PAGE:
The Center for Nonviolence and Peace Studies will host a lecture by a prominent Buddhist Geshe titled “Unlock Your Happiness Potential” on Nov. 8.

The lecture will be held in Room 105 of the Beaupre Center for Chemical and Forensic Sciences at 7 p.m. The speaker, Geshe Dadul Namgyal, is a senior resident teacher at the Drepung Loseling Monastery in Atlanta, Georgia.

The monastery is a center for Tibetan Buddhist studies, practice and culture. Namgyal also served as an auxiliary English translator for the Dalai Lama and is involved in the Emory-Tibet Science Initiative, a program between the monastery and Emory University that develops a science curriculum that merges western science with ancient Tibetan philosophy. Namgyal also merges these two disciplines when teaching how people can find happiness and will include modern psychology to support Buddhist philosophy.

“He is a great scholar and has worked closely with the Dalai Lama,” Paul Bueno De Mesquita, director of the Center for Nonviolence and Peace Studies, said. ”So it’s not just any guest speaker who’s coming. It’s a very special and highly revered scholar.”

The lecture will focus on the idea of unlocking one’s potential for happiness over what exactly makes people happy, according to Bueno De Mesquita.

Thupten Tendhar, another Buddhist Geshe and nonviolence trainer at the Center for Nonviolence & Peace Studies, studied under Namgyal at the monastery. He described Namgyal as a compassionate person with knowledge of not only Buddhism but also Tibetan literature and English. Tendhar said that Namgyal will discuss how anyone, regardless of background, is capable of being happy and that happiness comes from a state of mind.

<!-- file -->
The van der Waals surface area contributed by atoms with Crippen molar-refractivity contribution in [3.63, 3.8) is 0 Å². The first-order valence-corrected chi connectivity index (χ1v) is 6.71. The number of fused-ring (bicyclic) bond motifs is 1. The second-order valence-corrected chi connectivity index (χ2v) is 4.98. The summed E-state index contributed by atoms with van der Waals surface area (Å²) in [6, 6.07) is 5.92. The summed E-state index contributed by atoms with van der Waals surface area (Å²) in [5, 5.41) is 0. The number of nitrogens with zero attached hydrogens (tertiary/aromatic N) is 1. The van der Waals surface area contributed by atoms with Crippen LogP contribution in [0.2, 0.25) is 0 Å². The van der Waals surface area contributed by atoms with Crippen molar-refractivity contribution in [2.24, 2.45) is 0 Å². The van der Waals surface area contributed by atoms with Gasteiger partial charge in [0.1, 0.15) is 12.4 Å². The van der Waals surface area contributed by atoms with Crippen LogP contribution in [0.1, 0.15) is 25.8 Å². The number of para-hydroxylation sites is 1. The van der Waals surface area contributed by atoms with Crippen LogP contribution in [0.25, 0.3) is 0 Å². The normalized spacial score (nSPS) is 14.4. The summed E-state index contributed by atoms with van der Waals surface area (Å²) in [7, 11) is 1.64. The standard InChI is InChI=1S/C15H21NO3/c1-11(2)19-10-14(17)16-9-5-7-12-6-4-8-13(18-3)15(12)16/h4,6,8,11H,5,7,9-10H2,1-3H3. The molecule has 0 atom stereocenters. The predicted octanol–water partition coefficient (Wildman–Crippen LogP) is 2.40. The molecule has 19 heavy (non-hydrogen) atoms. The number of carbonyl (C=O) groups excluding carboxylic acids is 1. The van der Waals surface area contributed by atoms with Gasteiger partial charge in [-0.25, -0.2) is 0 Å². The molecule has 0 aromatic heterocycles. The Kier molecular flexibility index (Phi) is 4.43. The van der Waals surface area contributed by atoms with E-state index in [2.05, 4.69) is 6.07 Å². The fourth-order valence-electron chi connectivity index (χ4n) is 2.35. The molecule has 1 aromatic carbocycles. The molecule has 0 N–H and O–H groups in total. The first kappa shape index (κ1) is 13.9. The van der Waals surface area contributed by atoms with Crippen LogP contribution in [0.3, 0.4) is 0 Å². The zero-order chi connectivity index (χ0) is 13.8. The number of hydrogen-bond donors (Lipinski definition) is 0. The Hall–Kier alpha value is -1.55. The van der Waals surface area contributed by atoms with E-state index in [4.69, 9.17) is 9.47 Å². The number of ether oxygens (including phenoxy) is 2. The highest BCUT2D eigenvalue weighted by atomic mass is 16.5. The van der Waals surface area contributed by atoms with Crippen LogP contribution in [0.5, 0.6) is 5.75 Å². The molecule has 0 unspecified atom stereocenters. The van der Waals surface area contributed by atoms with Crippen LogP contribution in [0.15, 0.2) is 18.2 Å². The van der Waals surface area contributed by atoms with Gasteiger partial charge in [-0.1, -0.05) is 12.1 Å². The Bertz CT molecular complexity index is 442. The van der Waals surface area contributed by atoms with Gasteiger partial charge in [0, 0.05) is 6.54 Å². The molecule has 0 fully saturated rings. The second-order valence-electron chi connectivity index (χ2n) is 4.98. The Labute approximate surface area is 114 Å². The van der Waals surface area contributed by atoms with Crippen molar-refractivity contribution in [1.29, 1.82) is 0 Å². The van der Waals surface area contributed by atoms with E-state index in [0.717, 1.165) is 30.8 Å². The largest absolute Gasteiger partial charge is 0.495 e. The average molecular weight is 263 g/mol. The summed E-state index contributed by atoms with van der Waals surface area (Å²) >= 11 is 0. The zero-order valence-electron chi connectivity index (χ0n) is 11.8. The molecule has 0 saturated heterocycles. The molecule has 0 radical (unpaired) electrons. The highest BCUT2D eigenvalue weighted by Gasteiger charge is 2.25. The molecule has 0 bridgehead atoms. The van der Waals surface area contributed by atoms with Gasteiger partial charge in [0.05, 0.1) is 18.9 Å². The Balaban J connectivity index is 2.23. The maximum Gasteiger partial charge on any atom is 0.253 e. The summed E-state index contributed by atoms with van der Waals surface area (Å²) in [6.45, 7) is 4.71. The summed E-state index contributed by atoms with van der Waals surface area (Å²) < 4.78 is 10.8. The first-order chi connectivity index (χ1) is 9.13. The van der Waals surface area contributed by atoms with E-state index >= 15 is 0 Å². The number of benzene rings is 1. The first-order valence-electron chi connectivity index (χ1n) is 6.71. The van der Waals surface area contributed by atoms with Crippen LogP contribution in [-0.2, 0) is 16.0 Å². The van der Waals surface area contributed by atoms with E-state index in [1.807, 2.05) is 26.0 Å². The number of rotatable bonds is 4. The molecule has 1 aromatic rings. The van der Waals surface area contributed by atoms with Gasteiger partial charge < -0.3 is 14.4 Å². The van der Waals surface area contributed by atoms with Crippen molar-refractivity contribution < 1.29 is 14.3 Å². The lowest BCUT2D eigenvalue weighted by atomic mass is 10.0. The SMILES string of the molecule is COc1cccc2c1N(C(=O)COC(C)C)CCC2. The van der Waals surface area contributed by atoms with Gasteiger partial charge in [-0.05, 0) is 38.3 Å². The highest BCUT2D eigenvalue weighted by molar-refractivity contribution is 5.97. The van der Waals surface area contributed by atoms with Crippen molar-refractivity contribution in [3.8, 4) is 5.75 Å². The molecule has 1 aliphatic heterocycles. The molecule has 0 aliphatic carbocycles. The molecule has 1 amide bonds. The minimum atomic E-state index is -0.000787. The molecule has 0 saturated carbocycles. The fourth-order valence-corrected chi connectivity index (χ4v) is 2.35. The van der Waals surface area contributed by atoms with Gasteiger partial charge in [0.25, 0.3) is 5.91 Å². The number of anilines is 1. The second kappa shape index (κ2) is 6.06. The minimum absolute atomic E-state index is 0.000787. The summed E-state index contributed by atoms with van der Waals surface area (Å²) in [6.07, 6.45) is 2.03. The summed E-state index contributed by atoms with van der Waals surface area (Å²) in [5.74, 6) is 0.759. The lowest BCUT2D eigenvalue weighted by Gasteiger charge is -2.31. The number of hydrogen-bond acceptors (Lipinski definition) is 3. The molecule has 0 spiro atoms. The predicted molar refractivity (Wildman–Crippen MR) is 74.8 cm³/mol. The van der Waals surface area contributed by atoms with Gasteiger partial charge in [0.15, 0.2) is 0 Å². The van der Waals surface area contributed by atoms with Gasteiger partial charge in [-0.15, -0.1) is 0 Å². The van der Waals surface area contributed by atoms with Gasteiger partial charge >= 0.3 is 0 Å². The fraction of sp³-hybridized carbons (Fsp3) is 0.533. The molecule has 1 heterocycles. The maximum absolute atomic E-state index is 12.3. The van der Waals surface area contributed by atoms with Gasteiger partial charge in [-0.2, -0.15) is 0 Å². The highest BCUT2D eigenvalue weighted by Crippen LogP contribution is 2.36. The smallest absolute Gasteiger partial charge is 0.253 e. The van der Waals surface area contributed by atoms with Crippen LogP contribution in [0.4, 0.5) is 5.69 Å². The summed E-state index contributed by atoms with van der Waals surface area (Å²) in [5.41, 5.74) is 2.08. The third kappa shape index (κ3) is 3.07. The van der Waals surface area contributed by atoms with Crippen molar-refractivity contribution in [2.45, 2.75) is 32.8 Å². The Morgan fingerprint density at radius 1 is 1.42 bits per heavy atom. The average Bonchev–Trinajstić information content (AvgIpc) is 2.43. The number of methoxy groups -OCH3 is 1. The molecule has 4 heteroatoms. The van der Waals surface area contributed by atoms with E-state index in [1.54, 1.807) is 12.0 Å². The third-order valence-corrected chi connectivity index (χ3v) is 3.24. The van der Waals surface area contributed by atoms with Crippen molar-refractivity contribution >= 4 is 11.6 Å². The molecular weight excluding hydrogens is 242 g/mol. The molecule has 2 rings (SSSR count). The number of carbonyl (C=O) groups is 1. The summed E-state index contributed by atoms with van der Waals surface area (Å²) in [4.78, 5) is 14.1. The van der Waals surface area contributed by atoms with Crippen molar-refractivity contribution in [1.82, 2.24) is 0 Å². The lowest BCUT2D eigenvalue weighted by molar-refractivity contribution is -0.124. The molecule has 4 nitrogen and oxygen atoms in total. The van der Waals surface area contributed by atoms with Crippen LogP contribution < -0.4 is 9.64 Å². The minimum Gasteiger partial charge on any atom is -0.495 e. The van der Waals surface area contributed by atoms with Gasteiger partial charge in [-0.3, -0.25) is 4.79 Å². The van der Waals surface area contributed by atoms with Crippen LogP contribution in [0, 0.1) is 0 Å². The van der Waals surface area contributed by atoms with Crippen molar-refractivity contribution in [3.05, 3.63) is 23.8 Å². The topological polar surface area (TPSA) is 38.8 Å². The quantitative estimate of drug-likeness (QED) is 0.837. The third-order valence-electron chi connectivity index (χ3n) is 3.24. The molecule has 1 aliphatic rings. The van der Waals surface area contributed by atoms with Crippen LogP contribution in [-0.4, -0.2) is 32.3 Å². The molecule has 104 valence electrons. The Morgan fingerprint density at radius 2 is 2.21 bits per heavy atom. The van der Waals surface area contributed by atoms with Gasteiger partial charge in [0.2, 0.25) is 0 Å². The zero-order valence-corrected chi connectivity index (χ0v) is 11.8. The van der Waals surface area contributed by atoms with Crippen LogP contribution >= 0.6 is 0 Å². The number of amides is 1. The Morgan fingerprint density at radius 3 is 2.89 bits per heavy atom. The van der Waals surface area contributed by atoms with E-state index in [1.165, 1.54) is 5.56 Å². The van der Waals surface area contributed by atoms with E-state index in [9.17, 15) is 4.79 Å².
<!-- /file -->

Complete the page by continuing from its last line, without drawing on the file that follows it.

“Disregarding the conditions, everyone has the potential to be happy,” Tendhar explained. “A rich person can be happy, but a poor person can be happy. Money is not the defining condition for human happiness. But many tend to think that ‘I can only be happy when I achieve this and this and this,’ but when they reach that situation, they may not be as happy as they were taught.”

Bueno De Mesquita and Tendhar both said that the lecture would apply to modern issues and the modern world. The lecture will also encourage listeners to share their own experiences and questions about achieving happiness.

“Students will hear his teaching, and then they’ll have an opportunity to actually ask him,” Bueno De Mesquita said. “I mean it won’t be like a private therapy session, because there could be 100 people there. But if you have something on your mind or something your concerned about, or ‘how can I make my life better,’ this is a great opportunity to ask a kind of master teacher what wisdom he would share.”

The lecture is part of a potential future lecture series by the Center of Nonviolence and Peace Studies. Tendhar said that the Tibetan American Association in Connecticut invited the Dalai Lama to visit their community, and possibly a nearby University. Bueno De Mesquita would like to see the Dalai Lama speak at the University of Rhode island someday as part of this series.

Students involved at the center have shown interest in the lecture.

“I want to hear what perspective he has on life and on different topics,” Mauricio Garcia Campos, a student peace ambassador at the center, said. “That could potentially even help me apply this knowledge into my life.”

Another student peace ambassador, Taylor Stickles said that she was looking forward to learning how to find happiness since mental health has been a big issue in recent years.

“I think this event would connect really well to some of the issues that are going on in our country with mental health, and how people can learn ways to combat that,” Stickles said.

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Laura Weick
Working on the editorial team of the Cigar built my experience as a reporter and helps me gain experience as a leader in a professional setting. Journalism has also helped me open up to people on a professional, personal and social level, and in return, I will use it to illustrate the possibilities of the world to others.